Namibia | Here’s to 25 Years of Independence

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Compiled Sanet van Zijl

On 21 March Namibia will be celebrating a milestone of 25 years of independence, peace, stability and freedom.

Namibia’s Battle for Independence:

Namibia was a German territory, known as South West Africa, which was captured by South Africa in World War I. Subsequently South Africa received a League of Nations mandate to administer the territory. In 1966 the United Nations General Assembly, successor to the League of Nations, revoked South Africa’s mandate to govern South-West African territory and declared that it was under direct UN administration. South Africa refused to recognize this resolution and continued to administer the territory de facto.

On 26 August 1966, SWAPO guerrilla forces launched an attack against the South African Defense Force at Omugulugwombashe. It was the first armed battle in the Namibian struggle for independence. In commemoration of the day, 26 August is a public holiday in Namibia. It is recognised by the United Nations as Namibia Day but Namibians refer to it as Heroes’ Day.

The war ended with the New York Accords signed on 22 December 1988, which also ended direct involvement of foreign troops in the Angolan Civil War. Independence came to Namibia on 21 March 1990 following elections, which saw SWAPO win 55 of 72 seats in the National Assembly of Namibia, enabling them to form a national government.

Present-day Namibia:

Recently our outgoing president, Hifikepunye Pohamba, was awarded the 2014 Mo Ibrahim Leadership Prize, which recognizes and celebrates African leaders who have developed their countries, lifted people out of poverty and paved the way for sustainable and equitable prosperity. Our newly elected president, Dr Hage Geingob, will be inaugurated on Independence Day.


Newly elected president Dr Hage Geingob (left) and outgoing president Hifikepunye Pohamba (right)

The capital of Namibia is Windhoek. Its government consists of a multi-party parliament with a democratic constitution. Namibians have complete freedom of religion and about 90% of the population is Christian. The country is ranked in the top twenty countries in the world that uphold press freedom.

Namibia has 14 vegetation zones, 120 species of trees, 200 endemic plant species and 100 plus species of lichen.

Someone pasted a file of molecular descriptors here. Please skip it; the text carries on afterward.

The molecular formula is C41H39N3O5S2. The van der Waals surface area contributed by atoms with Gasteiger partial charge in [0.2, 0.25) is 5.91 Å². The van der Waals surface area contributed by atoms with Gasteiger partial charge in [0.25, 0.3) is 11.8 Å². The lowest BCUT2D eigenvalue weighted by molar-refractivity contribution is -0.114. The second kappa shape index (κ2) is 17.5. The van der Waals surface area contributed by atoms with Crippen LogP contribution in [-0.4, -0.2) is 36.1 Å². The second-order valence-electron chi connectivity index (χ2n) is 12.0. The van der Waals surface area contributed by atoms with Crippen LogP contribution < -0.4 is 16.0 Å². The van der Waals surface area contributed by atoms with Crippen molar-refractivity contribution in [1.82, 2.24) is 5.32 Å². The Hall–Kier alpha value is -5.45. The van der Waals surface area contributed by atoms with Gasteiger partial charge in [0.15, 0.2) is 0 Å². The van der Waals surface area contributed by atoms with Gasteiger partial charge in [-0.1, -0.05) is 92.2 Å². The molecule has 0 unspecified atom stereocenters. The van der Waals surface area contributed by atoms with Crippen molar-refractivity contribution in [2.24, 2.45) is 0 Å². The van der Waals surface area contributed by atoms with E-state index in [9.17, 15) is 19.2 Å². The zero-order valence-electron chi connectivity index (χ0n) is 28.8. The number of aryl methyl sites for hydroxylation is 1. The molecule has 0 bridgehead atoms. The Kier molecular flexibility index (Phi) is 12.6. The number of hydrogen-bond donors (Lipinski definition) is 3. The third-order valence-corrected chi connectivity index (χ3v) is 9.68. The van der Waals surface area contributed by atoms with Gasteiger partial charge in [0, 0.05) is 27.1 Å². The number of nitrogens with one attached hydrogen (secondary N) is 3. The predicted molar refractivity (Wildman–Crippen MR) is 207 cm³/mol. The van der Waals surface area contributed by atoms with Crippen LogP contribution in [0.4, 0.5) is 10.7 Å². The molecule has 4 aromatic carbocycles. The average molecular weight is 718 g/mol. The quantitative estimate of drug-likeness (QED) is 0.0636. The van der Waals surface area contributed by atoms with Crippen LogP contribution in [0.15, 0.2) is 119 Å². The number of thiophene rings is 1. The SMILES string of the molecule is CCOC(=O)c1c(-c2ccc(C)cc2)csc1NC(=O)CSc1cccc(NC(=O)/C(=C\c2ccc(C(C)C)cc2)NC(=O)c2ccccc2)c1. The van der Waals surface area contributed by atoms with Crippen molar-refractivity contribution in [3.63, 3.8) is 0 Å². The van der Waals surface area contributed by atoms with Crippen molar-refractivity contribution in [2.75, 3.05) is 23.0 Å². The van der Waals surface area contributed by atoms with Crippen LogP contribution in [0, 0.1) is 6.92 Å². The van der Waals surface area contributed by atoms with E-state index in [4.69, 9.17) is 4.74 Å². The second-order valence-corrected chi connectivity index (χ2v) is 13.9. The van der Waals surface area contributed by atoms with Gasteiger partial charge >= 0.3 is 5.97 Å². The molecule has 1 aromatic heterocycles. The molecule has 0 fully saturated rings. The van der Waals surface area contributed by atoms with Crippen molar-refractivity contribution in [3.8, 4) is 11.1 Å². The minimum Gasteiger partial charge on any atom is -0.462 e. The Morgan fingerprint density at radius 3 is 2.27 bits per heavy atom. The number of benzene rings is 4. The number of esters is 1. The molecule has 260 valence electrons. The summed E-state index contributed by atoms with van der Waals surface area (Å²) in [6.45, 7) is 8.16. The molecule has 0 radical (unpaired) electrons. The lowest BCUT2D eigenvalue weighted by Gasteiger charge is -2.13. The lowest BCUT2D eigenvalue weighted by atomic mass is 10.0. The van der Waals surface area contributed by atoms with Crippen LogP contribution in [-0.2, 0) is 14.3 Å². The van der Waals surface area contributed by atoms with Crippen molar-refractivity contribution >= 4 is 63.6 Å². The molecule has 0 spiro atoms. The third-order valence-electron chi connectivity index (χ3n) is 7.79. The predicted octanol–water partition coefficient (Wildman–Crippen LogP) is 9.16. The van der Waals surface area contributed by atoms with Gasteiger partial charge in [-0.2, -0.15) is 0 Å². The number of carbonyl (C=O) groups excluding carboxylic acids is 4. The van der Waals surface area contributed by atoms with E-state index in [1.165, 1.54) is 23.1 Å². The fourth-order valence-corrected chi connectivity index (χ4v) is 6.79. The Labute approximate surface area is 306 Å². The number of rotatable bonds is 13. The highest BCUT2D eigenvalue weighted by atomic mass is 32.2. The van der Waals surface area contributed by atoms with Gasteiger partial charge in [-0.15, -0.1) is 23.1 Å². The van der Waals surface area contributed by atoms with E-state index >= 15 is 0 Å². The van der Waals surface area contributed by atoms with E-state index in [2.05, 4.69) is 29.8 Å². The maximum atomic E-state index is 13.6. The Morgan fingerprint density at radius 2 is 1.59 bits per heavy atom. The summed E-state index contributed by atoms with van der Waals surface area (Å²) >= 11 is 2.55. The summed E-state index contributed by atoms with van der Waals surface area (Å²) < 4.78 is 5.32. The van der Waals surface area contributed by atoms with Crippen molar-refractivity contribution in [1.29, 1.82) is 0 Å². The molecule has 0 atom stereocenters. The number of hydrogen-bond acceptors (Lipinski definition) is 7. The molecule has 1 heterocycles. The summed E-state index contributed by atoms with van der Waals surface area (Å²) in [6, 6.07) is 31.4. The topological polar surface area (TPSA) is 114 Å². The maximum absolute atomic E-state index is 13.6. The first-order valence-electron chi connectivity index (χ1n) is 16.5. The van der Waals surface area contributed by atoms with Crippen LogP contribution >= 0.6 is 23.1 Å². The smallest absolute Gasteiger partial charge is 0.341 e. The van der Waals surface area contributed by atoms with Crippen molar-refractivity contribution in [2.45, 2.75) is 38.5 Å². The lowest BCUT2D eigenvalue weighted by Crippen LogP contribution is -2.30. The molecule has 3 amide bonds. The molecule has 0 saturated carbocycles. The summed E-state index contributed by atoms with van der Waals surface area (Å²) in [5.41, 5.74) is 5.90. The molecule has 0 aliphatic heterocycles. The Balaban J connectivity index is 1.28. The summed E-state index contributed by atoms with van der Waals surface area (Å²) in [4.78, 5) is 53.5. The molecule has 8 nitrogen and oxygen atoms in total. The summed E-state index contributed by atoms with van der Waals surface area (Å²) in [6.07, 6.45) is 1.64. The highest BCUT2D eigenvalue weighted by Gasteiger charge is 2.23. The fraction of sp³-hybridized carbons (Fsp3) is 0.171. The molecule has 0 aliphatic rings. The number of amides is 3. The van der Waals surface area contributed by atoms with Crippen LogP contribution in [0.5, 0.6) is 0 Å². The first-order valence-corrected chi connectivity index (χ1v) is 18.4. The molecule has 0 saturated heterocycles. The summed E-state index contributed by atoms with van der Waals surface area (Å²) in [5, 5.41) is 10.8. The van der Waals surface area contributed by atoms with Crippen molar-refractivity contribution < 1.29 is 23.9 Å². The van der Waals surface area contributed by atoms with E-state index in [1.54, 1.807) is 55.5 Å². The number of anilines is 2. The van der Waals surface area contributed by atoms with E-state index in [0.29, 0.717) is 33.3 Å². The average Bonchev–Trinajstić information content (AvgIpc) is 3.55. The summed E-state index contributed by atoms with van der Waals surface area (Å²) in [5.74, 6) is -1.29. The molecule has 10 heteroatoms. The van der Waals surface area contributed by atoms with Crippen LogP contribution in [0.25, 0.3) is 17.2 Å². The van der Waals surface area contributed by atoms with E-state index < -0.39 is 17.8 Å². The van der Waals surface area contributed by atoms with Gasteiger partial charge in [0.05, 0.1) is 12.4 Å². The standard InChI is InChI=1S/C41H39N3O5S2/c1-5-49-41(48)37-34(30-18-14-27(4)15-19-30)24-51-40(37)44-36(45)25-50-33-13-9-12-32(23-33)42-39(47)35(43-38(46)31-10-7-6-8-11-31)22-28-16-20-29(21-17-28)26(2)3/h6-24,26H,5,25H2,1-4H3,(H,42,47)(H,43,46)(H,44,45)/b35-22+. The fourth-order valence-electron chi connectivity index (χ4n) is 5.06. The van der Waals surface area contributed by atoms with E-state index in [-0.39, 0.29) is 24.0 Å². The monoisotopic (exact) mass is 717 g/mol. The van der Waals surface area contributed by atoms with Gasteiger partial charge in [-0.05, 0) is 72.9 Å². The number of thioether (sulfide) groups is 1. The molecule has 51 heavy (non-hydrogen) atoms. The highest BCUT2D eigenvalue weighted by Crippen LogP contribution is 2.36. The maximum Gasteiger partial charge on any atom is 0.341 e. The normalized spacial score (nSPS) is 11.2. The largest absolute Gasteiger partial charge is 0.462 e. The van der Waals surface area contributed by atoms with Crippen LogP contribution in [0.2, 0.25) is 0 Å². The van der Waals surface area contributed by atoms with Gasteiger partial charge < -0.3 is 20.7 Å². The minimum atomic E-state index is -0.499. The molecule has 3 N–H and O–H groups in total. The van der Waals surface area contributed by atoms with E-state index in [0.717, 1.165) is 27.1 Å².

The main sectors of the economy are reliant on fishing, mining, tourism and agriculture. Agriculture is the biggest employer – 46% of the population.

Interesting facts about Namibia:

  • It was the first country in the world to incorporate “Protection of the Environment” into its national constitution. This law protects around 15% of Namibia’s land area from commercial or agricultural development, and designates these areas as National Parks.
4 cheetah brothers

Namibia is dedicated to the conservation of its wildlife. Photo courtesy: Harnas Gobabis

  • In the 2014 elections, Namibia became one of the first African countries to commit to equal representation of men and women in parliament.
  • Namibia is the only African country with a daily German newspaper, the Allgemeine Zeitung (“General Newspaper”), which was founded in 1916.
  • Namibia was the first country to use dehorning to protect rhinos from poaching. Between 1989 and the early 1990s, dehorning coupled with rapid improvements in security and funding for anti-poaching was perceived by stakeholders to have contributed significantly to reducing poaching losses. In Namibia, not a single dehorned rhino was poached.
  • Namibia is the first African nation and one of only few jurisdictions in the world, which successfully conducted a “National Money Laundering and Terrorism Financing Risk and Threat Assessment”. This assessment enabled Namibia to develop laws, policies and cause resource allocations to address and mitigate high risk money laundering and terrorism financing areas.
  • It was the first African country to host Miss Universe – when it hosted the 1995 Miss Universe Pageant. Over 80 countries and territories participated in MU Namibia’95. The event was televised in over 60 nations in the world.
  • It is the most arid country in sub-Sahara Africa, receiving on average less than 400mm of rain a year. Namibia also has no rivers that run year-round; they are ephemeral rivers that only run in the rainy season.

Rain at NamibRand. Photo ©Paul van Schalkwyk

  • It is home to the largest canyon in Africa – the Fish River Canyon. This canyon, formed approximately 500 million years ago, is situated along the lower reaches of the Fish River, and with a depth of up to 550 metres, it is the second largest canyon in the world.
  • Namibia has one of the most productive fishing grounds in the world, due primarily to the presence of the Benguela current. Up-welling caused by the current brings nutrient rich waters up from the depths that stimulate the growth of microscopic marine organisms. These in turn support rich populations of fish, which form the basis of the marine fisheries sector.
  • The only country named after a desert. “Namibia” comes from the word “Namib” which is of Nama origin and means “vast place”. The Namib Desert is one of the oldest and largest in the world, covering large swathes of Namibia and parts of Angola and South Africa.
  • Namibia possesses some of the most stunning landscapes in Africa. This includes the “Sossusvlei”, a large salt and clay pan set amid red sand dunes that tower up to 200m above the valley floor. Then there are the rounded granite 700m peaks of the “Spitzkoppe towers”. It also boasts the “Skeleton coast” – a treacherous coastline full of rocks and sandy coastal shallows, which was a graveyard for ships and crew – hence the name.

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